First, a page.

The argument, put here, is that Wales is poorer, less healthy and has worse housing and therefore needs to reform the Barnett Formula to reflect that.
It's an argument that Ron Davies put forward in the 2004 European elections - claiming that each person in Wales was losing out to the tune of a fiver a week. This rather more catchy slogan didn't resonate with the voters and I suspect Lee's valiant attempts to revive the argument of his former political boss [Waters worked for Davies as a political researcher when Ron was a Labour AM] will fall on similar stony ground.
The Formula was devised to buy off nationlism in the 1970s and the only way more funding will reach Wales is another threat to the Union. However, the Barnett Formula is too, well, formulaic. A far better suggestion is that all taxes raised in Wales should be collected by the Assembly. That body could then allot its share of UK spending (e.g. defence, international affairs) to Westminster.
What could possibly be wrong with such a fine example of bottom-up government?
Like most BBC network programmes, Question Time has to tick the boxes in terms of visiting the Nations and Regions. This is evidently done with the minimum of effort for the programme's producers, who decided to visit Newport for their first Welsh outing in 13 months... Newport being as close to the English border (and conveniently on the mainline rail and M4 corridor from London) as is possible to get without actually being in Bristol.
How Welsh was the panel? Mmm, just the one - Lembit Opik, the member for Hello! Central. His constituency chairman has been making noises about how Lembit's Cheeky Girl escapades have undermined the Liberal Democrats' chances of holding on to their Montgomery Assembly seat in May.
Two others were due to appear but Rhodri Morgan, the famously incoherent First Minister in Wales, pulled out at the last minute and Leanne Wood, of Plaid Cymru, was bounced at the last minute in favour of Clare Short. Guests were told that there would be no Welsh interest questions.
One outraged member of the audience pointed out that the main opposition party in Wales was not represented but was ignored by Dimbleby, who said the party had been invited to appear on another panel before the election. You can bet your bottom dollar that it won't be in Wales and that they will be effectively sidelined in the debate.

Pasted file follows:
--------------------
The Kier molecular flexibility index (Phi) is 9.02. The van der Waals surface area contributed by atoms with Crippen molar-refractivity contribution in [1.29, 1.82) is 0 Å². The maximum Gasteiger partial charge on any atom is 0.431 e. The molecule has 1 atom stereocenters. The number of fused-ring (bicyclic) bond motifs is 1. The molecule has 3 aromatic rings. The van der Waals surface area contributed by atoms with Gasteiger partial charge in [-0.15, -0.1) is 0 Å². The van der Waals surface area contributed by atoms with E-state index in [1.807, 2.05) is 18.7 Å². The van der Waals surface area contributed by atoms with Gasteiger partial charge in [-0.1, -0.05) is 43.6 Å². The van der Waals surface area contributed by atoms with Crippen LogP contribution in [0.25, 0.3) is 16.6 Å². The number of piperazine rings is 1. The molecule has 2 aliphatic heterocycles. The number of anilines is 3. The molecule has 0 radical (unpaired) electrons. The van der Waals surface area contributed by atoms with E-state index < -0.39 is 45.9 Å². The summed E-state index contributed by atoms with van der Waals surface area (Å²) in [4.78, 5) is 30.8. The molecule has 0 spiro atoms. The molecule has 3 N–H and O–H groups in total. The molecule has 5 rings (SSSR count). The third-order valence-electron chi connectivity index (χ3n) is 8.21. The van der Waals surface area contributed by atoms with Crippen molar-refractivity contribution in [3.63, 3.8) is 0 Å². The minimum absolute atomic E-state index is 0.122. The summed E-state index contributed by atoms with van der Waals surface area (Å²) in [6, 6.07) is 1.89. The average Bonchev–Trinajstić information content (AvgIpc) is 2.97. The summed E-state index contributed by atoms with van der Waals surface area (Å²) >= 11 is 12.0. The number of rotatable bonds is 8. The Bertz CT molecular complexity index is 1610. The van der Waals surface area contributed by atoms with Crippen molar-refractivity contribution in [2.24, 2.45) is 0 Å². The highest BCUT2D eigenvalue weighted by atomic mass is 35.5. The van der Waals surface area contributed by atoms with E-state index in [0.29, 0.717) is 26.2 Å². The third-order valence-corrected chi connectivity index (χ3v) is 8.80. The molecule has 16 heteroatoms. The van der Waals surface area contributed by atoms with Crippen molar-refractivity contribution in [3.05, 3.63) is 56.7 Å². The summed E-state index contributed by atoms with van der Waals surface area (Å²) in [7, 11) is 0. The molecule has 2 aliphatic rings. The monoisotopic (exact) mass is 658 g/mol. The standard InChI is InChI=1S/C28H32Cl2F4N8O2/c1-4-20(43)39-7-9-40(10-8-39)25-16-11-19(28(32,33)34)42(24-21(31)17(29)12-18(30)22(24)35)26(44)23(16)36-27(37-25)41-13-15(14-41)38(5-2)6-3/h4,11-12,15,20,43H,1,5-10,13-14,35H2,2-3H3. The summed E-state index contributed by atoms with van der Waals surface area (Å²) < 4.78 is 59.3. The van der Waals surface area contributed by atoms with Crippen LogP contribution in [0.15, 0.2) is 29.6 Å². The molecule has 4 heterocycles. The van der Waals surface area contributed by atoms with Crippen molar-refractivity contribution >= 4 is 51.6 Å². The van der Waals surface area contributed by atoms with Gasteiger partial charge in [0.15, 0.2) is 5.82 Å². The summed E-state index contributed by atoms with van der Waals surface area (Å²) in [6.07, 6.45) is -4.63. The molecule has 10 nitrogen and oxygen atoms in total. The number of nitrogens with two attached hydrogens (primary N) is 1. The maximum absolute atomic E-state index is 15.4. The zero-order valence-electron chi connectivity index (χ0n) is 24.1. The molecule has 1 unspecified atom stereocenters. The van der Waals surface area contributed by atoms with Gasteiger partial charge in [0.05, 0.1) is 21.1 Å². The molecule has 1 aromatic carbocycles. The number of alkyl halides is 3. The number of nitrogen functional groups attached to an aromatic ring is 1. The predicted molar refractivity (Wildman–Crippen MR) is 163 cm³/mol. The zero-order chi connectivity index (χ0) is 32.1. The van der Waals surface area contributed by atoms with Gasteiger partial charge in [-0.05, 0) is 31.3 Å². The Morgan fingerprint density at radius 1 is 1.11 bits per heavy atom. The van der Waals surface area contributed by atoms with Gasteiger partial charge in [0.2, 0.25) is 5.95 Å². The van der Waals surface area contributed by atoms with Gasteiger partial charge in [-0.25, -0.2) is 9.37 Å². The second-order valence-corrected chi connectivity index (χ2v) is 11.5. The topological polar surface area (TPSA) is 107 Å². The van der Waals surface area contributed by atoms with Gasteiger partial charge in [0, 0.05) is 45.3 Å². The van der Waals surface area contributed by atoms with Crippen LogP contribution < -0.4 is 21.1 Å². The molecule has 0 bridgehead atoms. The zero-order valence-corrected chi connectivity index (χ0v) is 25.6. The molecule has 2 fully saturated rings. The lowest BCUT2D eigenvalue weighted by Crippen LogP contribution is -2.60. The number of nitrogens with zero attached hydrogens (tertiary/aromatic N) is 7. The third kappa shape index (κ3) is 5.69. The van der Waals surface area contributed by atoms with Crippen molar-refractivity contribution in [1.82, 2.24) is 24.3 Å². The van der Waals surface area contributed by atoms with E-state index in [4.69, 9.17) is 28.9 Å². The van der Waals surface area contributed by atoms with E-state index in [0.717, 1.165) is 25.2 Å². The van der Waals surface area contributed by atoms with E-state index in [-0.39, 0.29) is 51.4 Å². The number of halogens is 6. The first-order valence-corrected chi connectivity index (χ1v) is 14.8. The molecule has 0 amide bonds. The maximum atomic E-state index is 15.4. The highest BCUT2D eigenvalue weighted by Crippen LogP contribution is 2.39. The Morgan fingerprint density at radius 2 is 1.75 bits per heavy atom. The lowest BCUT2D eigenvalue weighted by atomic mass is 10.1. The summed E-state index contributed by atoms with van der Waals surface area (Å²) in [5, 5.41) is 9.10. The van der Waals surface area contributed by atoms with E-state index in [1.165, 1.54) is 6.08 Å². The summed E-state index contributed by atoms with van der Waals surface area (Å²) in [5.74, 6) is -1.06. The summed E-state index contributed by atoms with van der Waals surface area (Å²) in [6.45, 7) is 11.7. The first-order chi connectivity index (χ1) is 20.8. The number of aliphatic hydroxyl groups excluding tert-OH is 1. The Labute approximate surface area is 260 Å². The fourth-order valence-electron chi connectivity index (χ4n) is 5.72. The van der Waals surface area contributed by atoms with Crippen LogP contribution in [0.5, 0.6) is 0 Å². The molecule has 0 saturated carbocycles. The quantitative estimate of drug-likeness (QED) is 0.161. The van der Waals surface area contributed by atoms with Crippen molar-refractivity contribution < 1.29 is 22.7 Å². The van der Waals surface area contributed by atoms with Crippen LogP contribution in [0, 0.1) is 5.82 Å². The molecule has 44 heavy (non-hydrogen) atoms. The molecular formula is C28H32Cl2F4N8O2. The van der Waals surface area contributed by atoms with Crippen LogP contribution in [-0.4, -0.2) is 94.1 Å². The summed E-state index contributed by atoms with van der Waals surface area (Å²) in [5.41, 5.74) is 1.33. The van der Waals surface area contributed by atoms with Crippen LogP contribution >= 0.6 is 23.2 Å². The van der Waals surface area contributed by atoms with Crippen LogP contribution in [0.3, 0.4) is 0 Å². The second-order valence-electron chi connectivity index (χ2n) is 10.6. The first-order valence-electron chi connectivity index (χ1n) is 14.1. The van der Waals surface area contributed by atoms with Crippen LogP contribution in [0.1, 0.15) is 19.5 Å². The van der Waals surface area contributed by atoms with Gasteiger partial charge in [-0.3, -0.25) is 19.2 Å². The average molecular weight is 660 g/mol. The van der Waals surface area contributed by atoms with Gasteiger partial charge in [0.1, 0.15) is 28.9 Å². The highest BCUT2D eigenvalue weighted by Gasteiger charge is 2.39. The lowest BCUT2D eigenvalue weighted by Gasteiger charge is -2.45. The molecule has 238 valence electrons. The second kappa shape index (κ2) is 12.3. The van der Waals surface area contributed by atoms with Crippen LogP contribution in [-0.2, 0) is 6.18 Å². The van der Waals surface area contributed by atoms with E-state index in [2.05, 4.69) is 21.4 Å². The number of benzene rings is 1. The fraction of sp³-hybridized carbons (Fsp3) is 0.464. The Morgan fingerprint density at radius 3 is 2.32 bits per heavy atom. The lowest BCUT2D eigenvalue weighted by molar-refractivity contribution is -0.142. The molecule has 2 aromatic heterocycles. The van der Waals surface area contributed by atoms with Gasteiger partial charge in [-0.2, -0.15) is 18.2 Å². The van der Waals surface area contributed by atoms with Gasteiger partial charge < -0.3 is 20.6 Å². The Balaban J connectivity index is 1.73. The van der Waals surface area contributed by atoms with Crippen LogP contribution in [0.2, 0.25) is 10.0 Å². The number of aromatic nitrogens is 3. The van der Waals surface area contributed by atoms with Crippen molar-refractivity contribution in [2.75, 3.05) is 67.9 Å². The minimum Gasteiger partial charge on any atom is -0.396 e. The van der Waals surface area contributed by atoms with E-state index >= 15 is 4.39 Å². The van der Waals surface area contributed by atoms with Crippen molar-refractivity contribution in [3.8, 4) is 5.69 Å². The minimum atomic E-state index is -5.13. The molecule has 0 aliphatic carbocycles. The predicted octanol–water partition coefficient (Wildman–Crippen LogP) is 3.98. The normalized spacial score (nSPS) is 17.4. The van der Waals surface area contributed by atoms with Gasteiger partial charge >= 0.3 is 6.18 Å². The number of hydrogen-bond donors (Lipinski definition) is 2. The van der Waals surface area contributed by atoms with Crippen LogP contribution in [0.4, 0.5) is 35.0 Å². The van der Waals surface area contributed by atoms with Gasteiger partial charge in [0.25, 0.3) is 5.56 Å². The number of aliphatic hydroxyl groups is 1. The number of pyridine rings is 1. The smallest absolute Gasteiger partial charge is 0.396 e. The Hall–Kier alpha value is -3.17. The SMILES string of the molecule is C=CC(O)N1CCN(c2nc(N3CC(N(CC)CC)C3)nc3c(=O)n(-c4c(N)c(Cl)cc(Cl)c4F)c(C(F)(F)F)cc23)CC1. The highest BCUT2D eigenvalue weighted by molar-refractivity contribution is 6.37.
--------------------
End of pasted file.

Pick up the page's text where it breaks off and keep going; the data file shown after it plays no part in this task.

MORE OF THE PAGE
The question many Welsh viewers are now asking is whether QT is even bothering to tick the boxes, given its inability to deal with devolved issues in the run-up to the Assembly elections.
Further to my posting on Jane Davidson's sudden discovery of a conscience comes news that a certain Labour politician has set up a MySpace site.
The bandwagon is certainly rolling.
But the choice of music is intriguing. No doubt Jane was a punk in her teenage years and into The Clash but is "Should I stay or should I go?" aimed at Rhodri, Tony or is she hinting that Trident could be a resignation issue. I think we should be told.
Her rivals for Rhodri's crown will be desperately scanning their dusty vinyl for some street cred to appeal to the few ageing punks that doubtless still inhabit the Labour party.
It's impossible not to agree with Lib Dem Kirsty Williams when she accuses political parties of offering freebies to the voters. But this wouldn't be the same Lib Dem party that boasts of introducing free school milk in its first term as a coalition partner with Labour then?
But she has a point. The trend in the Assembly elections is to offer small but easily identifiable trinkets - what she terms the free toy with the Happy Meal - for voters. Labour at the last election offered free school breakfasts (since exposed as a sham), Plaid is offering laptops for all 11 year olds and the Tories are about to save the planet with £20 worth of free lightbulbs.
This is in part due to the limited nature of the Assembly, with its inability to make laws or raise taxes, but also the limited horizons of the parties and the lack of faith in voters' ability to recognise an ambitious or complex policy. Headlines are created with news of a grant for first-time buyers - a welcome move to intervene in the housing market - whereas a more community-based approach to the NHS is largely ignored.
We're reduced to soundbite politics and snack-size policies.
For some politicians, May 3rd is the key election battle in Wales. But for others it seems there are longer-term considerations.
Jane Davidson will later this week come out against Trident, a brief reminder that the Labour Education minister was once on the left of the party. Why now?
Surely it couldn't be that she - like Andrew Davies - is trying to position herself for a bid for the party leadership after Rhodri goes. He's said he would quit in 2009 but all the signs point to him going earlier if Labour suffers the expected heavy losses in May.
The cynical use of an issue like Trident is fairly typical of Labour. Davidson has done nothing in radical politics since she spoke out against the poll tax back in the late 80s but has now opted to buff up her left-leaning image to try to win over activists in the post-May bloodletting.
Davies will opt for the "steady pair of hands" technocratic right-wing appeal while Carwyn Jones will win over the pie'n'pint vote.